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Steamboat Magazine

Q&A with Jake Castle

06/28/2015 12:02PM ● By Christina Freeman

Jake Castle takes in the views from the summit of Gray's Peak. Photo courtesy Jake Castle.

After completing a BA in Elementary Education with a focus on Natural Science, Connecticut raised Jake Castle came to Steamboat Springs in 2012 for a winter. He never left. He relishes his role as Yampatika's Environmental Literacy Program Coordinator throughout the school year, and Camp Director in summers.

Best hiking spots to see the most variety of flora and fauna? Emerald Mountain, Mad Creek trail, Fish Creek Falls are excellent places earlier in summer. Flowers bloom later at higher elevations. My favorite places for later season flora are Dumont Lake up to the Ears, Stillwater reservoir in the Flat Tops, the Zirkel Circle hike, Mica Basin (for the more athletically inclined) and Hahn's Peak. 

What are simple things to look out for when tracking animals? Best identifiers are scats and tracks. Understanding animals habitats will help narrow down what you might see, where. Moose tend to stick to riparian areas (areas with running water nearby) as their favorite food is willow.  Elk usually stick to the higher elevations in the summertime. Mule deer, stay at lower and mid-elevations. They aren't very common but their populations are slowly returning. All these animals have a scat pattern that looks like chocolate Easter eggs, and size is comparable to the animal it came from. You'll likely see black bears in quieter places near drainages, where the berries are plentiful and there isn't a ton of human traffic.

Any advice for bird watching here? Most birds tend to live in riparian areas, hay fields and in the montane and subalpine forests. A few birds make their nests on the ground in the alpine zone too. The Botanic Gardens are popular with hummingbirds, and we have a great variety. Red-winged blackbirds can be seen in the hay meadow at Legacy Ranch. Keep an eye out for sandhill cranes, large white birds that make their home in areas protected by cattails. These are some of the oldest bird species on earth and can stand up to 4 feet tall, definitely not something you want to miss if you're here to see birds.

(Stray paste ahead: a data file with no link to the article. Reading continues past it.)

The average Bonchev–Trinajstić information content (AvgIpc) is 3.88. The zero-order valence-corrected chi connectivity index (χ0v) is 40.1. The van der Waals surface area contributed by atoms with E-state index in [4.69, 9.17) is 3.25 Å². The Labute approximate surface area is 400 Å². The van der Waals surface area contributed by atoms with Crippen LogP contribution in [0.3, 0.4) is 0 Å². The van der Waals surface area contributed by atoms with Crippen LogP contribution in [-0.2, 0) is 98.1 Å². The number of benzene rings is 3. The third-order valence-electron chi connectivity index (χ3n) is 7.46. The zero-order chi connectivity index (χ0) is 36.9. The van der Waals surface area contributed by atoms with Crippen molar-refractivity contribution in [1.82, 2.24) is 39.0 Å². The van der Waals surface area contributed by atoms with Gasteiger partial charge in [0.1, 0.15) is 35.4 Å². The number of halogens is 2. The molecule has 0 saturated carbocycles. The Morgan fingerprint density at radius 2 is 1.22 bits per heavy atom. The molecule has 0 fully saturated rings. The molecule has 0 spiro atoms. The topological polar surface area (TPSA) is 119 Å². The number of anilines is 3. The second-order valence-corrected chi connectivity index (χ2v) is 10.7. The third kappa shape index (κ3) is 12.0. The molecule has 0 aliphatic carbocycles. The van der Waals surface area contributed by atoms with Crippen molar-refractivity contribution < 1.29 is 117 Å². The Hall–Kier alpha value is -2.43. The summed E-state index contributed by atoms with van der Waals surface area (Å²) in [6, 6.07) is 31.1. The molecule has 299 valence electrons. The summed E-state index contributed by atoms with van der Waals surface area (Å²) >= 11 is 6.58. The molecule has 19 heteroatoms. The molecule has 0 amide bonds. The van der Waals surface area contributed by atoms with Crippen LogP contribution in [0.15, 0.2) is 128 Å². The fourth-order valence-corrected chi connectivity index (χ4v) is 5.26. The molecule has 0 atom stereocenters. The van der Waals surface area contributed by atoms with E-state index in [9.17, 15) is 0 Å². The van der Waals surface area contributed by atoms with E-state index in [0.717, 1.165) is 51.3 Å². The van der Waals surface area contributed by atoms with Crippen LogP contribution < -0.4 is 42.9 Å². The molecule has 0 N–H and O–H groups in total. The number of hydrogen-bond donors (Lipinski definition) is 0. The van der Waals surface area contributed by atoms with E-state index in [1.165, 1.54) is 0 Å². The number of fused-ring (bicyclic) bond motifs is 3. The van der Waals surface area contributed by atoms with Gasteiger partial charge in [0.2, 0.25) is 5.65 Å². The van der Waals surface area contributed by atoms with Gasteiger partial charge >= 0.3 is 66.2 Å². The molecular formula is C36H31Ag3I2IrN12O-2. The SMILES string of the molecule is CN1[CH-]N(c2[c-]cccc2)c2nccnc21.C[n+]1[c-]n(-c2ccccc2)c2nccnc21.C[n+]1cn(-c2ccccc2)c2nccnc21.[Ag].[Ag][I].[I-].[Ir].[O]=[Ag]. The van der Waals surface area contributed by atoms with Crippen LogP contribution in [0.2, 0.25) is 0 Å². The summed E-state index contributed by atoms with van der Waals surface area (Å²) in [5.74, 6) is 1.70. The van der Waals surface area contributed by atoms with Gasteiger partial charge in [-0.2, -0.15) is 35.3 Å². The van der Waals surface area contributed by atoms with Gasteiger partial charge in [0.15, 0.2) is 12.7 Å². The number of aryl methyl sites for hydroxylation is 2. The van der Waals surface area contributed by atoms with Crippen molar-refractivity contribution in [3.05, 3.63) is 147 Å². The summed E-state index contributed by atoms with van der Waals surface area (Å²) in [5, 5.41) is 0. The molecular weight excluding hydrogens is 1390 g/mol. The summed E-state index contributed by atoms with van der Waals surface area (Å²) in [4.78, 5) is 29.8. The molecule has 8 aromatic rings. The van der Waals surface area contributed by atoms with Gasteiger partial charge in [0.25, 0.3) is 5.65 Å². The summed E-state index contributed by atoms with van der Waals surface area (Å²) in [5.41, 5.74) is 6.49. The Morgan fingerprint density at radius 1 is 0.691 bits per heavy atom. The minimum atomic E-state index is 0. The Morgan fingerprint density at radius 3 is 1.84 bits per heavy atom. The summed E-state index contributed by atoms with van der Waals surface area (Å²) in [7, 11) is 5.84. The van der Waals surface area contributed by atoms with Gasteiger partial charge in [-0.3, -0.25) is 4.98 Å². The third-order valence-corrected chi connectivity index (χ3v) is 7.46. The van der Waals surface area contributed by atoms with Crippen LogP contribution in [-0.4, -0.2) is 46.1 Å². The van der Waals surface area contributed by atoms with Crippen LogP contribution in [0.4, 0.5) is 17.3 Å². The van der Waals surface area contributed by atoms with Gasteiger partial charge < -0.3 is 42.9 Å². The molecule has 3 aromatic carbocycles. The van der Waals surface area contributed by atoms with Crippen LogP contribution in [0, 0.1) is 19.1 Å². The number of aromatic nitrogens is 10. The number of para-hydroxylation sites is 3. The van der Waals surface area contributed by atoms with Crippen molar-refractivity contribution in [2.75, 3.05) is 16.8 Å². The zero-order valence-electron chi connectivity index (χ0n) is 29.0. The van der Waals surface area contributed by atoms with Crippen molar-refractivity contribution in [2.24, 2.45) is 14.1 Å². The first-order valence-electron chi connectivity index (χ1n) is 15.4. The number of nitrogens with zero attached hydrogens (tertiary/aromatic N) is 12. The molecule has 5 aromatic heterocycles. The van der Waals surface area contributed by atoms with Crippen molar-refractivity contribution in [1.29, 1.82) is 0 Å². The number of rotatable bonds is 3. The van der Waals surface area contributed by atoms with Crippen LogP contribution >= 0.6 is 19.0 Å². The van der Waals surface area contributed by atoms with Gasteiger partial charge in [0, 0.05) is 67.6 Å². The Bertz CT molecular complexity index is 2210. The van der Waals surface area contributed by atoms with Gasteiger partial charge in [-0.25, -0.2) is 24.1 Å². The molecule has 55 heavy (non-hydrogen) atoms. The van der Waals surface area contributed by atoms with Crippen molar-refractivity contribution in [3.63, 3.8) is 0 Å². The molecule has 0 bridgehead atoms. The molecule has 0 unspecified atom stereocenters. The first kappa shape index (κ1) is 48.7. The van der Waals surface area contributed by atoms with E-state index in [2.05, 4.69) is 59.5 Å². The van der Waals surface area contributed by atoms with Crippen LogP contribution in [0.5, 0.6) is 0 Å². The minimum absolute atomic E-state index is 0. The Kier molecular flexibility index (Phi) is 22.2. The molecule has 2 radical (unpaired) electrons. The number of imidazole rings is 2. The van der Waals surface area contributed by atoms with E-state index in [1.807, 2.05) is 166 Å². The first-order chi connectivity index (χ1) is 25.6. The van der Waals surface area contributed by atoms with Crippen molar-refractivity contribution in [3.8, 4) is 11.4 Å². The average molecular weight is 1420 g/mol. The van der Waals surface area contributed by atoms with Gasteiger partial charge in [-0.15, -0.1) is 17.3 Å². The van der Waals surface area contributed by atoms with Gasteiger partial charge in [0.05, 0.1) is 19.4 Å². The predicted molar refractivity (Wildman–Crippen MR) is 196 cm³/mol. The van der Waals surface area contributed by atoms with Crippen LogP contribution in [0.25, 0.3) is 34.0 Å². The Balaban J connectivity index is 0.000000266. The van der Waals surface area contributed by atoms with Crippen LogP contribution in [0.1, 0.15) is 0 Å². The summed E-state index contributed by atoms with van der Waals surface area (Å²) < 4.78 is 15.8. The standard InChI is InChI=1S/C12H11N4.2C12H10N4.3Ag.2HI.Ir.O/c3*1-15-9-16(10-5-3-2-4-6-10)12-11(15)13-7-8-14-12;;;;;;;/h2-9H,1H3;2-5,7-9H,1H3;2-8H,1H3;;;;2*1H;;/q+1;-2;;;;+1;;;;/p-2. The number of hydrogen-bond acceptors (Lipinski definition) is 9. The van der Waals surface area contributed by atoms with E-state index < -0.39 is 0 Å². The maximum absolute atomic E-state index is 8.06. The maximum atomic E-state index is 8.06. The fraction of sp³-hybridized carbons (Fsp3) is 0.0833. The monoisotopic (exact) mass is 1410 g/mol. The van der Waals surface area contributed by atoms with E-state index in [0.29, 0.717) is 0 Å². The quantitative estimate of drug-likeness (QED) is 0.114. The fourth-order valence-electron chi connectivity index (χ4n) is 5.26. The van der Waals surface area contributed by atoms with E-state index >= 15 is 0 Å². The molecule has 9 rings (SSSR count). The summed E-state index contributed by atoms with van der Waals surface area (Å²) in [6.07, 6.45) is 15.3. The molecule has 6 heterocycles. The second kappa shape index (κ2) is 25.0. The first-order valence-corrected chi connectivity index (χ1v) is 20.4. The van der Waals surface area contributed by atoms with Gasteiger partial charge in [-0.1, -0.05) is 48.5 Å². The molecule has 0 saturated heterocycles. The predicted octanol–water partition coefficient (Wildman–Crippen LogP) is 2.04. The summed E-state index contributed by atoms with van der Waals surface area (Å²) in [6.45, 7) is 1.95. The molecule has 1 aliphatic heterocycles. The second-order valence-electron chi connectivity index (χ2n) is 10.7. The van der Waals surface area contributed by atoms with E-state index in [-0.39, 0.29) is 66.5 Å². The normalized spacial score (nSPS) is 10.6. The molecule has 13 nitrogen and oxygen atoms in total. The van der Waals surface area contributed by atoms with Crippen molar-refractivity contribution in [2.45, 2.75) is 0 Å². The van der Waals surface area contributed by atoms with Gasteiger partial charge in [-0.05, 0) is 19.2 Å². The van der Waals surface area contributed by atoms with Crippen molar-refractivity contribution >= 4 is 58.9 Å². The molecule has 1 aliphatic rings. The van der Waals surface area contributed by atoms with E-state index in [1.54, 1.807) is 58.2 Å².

Most amazing spot for geology here? Hands down the most jaw dropping geology in the area is the Sawtooth Range in the Mount Zirkel Wilderness. Hahn's peak is also a must see for geology enthusiasts. This extinct volcano was heavily mined in the beginning of the 20th century and many historical mining sites can still be seen today. 

Can anyone visit the historic Legacy Ranch where Yampatika runs it's programs? It is open to the public to visit outside of camp hours (Mon.- Fri. 8 a.m.-5 p.m. June 15 – Aug. Check out the renewable energy display, take a self guided tour, bird watch and peek in the greenhouse.

What has been your favorite Yampatika moment so far? Backpacking with the llamas during our junior naturalists camp for 9-11 year olds. Getting calls from parents telling me their kids are hooked on backpacking, inspired by the wonder and serenity of true wilderness.

What could we typically find in your daypack?

As a guide in the wilderness, I never leave home without a hand stocked med kit, personal locator beacon, water purifier, electrolyte tablets, rain gear, a map and compass, headlamp, extra layers with lots of wool, snacks and emergency fire supplies.

Favorite animal or species here? 

Tough call as there are so many amazing animal species to just pick one, but black bears, observed from a safe distance.